Conversely - and these are important things - while you may get paid so much more than the lads you knew at school, in their office jobs or on their building sites, they don't have to concern themselves with the fact that if they have a bad day at work they will be scrutinized and criticized in the papers, on the radio, on TV, or by the trolls who populate the World Wide Web. They build you up, of course they do, but boy they will knock you down.

Also, your mates outside the game don't, in most cases, have to worry about their career being summarily ended by an injury, by a dramatic loss of form, or, perhaps, by the yips. Redundancy can come, but it will not usually entail the need to embrace an entirely different way of life. The need to commute, to work in environments where a majority of your colleagues are female, or to experience the strip-lit torpor that settles over a characterless office on a winter afternoon when darkness settles at ten past four and the rain is hitting the windows with hypnotic force, driven by a howling wind.

This is a different way of being; something which most of us have to embrace, even if we once held ambitions, or in most cases fantasies, of doing what professional sportsmen do.

Sometimes it will take until they have to exist outside the games they have known so well for a sportsman to appreciate what they have. Others, those with an uncommon maturity or breadth of perspective recognize it early, but for many it takes their career to be on the wane for them to truly know what they have. Then comes fear, and the rage against the dying of the light, whether it be swift or protracted. Sometimes you see this outside sport but in most cases it is retirement which is welcomed rather than feared. The rage comes later, as age and infirmity cloud the horizon and the end of a life, not just a sporting career, approaches.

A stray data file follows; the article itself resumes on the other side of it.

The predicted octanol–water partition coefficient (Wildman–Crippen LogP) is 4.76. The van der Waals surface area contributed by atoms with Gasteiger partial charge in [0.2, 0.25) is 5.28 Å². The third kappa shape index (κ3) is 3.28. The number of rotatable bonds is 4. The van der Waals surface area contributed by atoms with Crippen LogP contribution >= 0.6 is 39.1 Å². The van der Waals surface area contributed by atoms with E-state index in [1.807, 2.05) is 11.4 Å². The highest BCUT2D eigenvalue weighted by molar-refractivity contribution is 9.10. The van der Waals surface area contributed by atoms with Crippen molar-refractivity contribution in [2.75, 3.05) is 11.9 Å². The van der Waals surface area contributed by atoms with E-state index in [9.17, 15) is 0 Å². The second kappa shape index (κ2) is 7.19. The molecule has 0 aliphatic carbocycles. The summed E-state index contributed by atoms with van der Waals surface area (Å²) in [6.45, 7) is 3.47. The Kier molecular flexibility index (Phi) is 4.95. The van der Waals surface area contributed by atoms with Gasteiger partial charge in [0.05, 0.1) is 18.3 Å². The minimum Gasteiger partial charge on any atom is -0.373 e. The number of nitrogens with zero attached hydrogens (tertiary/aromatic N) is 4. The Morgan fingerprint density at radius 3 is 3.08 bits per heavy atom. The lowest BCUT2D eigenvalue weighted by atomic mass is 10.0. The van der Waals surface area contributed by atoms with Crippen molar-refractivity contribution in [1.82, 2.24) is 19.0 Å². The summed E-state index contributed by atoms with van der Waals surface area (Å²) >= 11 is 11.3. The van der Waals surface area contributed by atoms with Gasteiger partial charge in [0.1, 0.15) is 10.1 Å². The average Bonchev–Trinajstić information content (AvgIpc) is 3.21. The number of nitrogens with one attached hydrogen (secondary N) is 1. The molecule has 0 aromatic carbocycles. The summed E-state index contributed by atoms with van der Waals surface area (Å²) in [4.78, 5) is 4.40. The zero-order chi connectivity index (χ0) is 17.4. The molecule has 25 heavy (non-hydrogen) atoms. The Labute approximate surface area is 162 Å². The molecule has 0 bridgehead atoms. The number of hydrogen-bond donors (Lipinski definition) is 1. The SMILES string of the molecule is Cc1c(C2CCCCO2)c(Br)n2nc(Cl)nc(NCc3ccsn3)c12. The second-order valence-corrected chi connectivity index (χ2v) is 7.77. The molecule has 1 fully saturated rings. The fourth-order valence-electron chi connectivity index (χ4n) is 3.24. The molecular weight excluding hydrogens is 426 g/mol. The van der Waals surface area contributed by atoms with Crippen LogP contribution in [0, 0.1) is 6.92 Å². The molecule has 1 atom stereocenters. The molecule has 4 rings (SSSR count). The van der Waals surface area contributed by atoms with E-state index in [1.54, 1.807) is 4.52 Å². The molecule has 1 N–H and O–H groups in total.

The men in the Cheltenham tent have been through all that and have lived to tell the tale; youthful promise, careers of varying lengths and achievements, retirement, the need to find, and become used to, an alternative way of life. Some will have been more successful as players; others in the afterlife.

Cheltenham, with its encapsulation of a certain type of distinctively English idyll, always does this to me. When I returned to the ground in 2015, after seventeen years away, it was Stephen Peters, his long stint in the county game in its very last throes, who set me thinking about the nature of cricket careers and their conclusions. How is it that you adapt to the change from a life, with all its precariousness and pressures, where your places of work include arenas like this, to an existence which, while it is more stable, can never be anything other than more mundane.

The answer is that you probably never really do. When I see Ken Palmer at Taunton, 80 years, 866 first-class wickets and countless hours of umpiring behind him, he looks happy enough, but it is easy to imagine how he misses his lengthy involvement in the game.

For those of us who perpetually occupy the land beyond the boundary ropes, the way we experience the game is different. We have enjoyed some of the most exciting, joyous and uplifting moments of our lives on cricket grounds, but we have never shed blood, or much sweat, or many tears while doing so. Ours is a more limited experience, but it is no less profound. And it will continue for the rest of our lives.

Some of the occupants of the Cheltenham marquee were among the founder members of the PCA. They didn't just play the game for a living; they created something which has stood the test of time.

There are journeys and then there are journeys.

For now, for Winston Davis, the journey from one end of the ground to the other is all that is on his mind.